For 20 years, Marseille, an upscale French bistro, located blocks from Times Square on Ninth Avenue in New York City, was a mainstay for lunch and dinner for Broadway theatergoers and tourists. When the pandemic hit in March 2020 and closed indoor dining, it wreaked havoc on the New York restaurant scene including Marseilles.
Simon Oren, Marseille’s founder, saw the pain that the pandemic was exerting on the citizens of the city, leading to rising unemployment.
But Oren, is now joined by two other partners, Robert Guarino and chef Andy D’Amico, who also operate four separate 5 Napkin Burger eateries in Manhattan.
Up until the pandemic hit, Marseille was thriving. “We had theatergoers, tourists, and some neighborhood guests. In March we lost everything,” Oren admits.
Chef Andy D’Amico was the first to point out, the eatery needed to change if it were to survive. “Let’s go after the neighborhood,” he said.
Oren expounds that neighborhood haunts need to be affordable. “You can’t spend $200 on a meal every night,” he exclaims.
The owners changed its name to Bouillon Marseille, altered its menu, and turned into a moderate-priced eatery. “That was the best way to serve our neighbors,” Oren said.
He called it Bouillon Marseille because in France “Bouillon is a restaurant for the people, and that’s what we are.”
The threat to independent restaurants for survival is real. The New York Times reported that 1,300 restaurants in the city shuttered between March and July 2020.
Operating as an upscale eatery wouldn’t work during a pandemic. “During times of uncertainty, people’s spending habits change,” he said, so making prices more affordable made the most sense.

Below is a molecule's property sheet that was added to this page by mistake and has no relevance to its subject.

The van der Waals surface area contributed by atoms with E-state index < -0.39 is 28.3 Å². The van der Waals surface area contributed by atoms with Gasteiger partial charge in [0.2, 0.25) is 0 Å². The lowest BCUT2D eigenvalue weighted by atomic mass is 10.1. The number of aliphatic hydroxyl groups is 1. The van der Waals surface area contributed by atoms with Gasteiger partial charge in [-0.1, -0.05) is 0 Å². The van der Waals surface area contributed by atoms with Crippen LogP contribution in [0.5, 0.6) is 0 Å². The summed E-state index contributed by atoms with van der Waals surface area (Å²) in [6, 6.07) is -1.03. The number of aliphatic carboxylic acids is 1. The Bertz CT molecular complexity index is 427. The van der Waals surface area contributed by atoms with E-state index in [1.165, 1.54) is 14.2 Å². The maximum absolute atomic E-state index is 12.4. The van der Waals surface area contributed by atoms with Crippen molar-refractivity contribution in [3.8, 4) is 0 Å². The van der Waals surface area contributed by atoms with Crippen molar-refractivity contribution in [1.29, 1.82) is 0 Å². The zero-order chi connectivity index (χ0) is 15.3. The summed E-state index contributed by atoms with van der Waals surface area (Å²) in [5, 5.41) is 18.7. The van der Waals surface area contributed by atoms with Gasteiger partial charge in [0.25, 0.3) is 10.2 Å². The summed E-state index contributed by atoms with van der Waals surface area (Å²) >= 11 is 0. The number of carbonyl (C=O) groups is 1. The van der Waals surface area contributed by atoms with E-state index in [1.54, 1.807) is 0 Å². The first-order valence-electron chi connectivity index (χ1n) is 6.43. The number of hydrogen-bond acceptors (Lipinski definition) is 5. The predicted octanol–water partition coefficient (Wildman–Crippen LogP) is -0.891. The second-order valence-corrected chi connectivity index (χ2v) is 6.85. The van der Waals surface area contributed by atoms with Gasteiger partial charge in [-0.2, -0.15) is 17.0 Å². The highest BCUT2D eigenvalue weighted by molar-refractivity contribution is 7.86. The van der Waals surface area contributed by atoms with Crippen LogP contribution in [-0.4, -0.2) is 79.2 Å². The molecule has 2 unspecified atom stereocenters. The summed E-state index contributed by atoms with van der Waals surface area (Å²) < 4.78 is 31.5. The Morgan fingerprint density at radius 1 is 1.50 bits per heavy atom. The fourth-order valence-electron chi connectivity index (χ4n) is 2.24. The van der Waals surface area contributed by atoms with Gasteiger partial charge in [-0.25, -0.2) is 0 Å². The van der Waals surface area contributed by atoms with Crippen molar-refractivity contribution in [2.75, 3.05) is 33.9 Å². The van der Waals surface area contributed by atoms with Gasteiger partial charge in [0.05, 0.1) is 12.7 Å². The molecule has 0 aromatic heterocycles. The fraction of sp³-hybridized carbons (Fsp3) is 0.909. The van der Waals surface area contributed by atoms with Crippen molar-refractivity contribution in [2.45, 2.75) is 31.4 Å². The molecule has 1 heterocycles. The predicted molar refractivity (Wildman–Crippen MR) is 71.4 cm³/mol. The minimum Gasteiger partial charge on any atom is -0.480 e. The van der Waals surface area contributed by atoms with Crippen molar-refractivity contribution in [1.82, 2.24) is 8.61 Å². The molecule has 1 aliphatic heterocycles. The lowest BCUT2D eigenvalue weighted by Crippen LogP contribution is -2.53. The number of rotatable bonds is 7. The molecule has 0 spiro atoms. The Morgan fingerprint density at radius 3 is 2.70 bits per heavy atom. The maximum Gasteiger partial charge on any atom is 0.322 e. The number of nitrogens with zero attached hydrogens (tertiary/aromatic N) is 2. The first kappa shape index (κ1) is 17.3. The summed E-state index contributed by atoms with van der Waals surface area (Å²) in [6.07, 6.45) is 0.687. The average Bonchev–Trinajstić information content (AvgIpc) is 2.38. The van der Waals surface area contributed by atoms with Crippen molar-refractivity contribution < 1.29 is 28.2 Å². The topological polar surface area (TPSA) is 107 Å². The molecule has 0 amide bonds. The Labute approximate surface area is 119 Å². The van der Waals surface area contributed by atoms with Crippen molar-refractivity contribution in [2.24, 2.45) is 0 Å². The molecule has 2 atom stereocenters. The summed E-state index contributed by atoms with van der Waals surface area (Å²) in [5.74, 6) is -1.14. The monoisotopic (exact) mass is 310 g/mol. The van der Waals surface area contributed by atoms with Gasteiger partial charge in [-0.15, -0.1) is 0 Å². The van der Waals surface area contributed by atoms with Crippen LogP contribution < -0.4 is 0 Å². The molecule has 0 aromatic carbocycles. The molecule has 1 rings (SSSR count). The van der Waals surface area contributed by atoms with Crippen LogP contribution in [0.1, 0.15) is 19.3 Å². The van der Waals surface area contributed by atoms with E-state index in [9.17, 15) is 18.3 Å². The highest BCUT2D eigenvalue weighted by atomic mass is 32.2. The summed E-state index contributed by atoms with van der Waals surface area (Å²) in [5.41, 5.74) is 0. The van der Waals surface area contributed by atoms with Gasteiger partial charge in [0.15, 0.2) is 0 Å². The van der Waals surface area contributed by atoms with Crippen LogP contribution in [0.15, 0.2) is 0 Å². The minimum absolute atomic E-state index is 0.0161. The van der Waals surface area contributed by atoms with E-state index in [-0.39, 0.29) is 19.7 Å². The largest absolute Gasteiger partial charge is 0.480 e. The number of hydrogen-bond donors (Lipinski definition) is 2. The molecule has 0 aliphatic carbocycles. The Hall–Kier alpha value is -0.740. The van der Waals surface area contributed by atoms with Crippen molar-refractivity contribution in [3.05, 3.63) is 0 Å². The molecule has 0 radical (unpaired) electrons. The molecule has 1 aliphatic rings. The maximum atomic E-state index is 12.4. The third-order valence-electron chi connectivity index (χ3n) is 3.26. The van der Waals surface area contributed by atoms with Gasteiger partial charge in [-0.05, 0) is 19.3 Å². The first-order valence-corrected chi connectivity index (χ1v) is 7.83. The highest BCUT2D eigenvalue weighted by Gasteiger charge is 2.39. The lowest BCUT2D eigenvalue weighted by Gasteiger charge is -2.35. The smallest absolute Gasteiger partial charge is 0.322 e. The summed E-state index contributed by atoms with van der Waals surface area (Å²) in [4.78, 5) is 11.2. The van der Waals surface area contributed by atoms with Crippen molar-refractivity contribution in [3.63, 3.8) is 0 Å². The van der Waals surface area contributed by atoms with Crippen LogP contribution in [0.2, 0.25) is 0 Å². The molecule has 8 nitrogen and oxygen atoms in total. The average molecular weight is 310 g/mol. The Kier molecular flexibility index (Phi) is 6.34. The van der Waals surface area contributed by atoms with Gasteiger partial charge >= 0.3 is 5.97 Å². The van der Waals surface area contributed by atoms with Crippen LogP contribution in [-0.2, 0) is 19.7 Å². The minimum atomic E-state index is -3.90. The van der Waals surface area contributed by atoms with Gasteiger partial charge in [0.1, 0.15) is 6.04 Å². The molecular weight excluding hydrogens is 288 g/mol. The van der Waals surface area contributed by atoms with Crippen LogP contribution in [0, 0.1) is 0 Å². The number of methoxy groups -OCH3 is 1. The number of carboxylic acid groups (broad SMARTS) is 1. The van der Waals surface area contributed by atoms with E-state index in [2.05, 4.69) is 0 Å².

Indoor dining in New York City is still prohibited. Bouillon Marseille has 60 seats for outdoor dining, and yet revenue has plunged to “25% to 35% of what we used to do,” Oren reveals.
Changing the menu didn’t happen overnight. “We worked six to eight weeks on the menu. It’s not a simple thing. Most of the menu is new,” he asserts.
Oren rattles off numerous examples of price cuts on its menu including the $8 escargot that once cost $12, the former $12 to $14 salads are a more reasonable $8, and the $25 roast chicken reduced to $19.
And even glasses of wine are now 10% less expensive.
Up until recently, Oren opted not to use third-party vendors like Uber Eats, DoorDash and Seamless. “You work for them,” he says, because they take 25% to 30% of dinner checks.
But these deliverers have been cutting their fees, and Oren is exploring partnering with them. At the same time, the three owners are developing their own delivery platform.
Two other factors contributed to keeping Bouillon Marseilles alive and well despite the drop in revenue. A sympathetic landlord created an “attractive deal,” Oren said. Also he earned a Paycheck Protection Program (PPP) loan.
Oren, a native of Israel, is optimistic of the restaurant’s future. “We are severely impacted without indoor dining,” he said. But he said in the weeks ahead, and months ahead, “We plan to be healthy before theater returns and then thrive when some normalcy returns.”
The goal is to create a neighborhood restaurant where local denizens dine. “People don’t travel too far these days. Neighborhood restaurants are the only option,” Oren declares.
Oren is expecting that “people will realize what kind of value we’re providing. You’re going to have a French experience at half the price that you get in a similar restaurant.”
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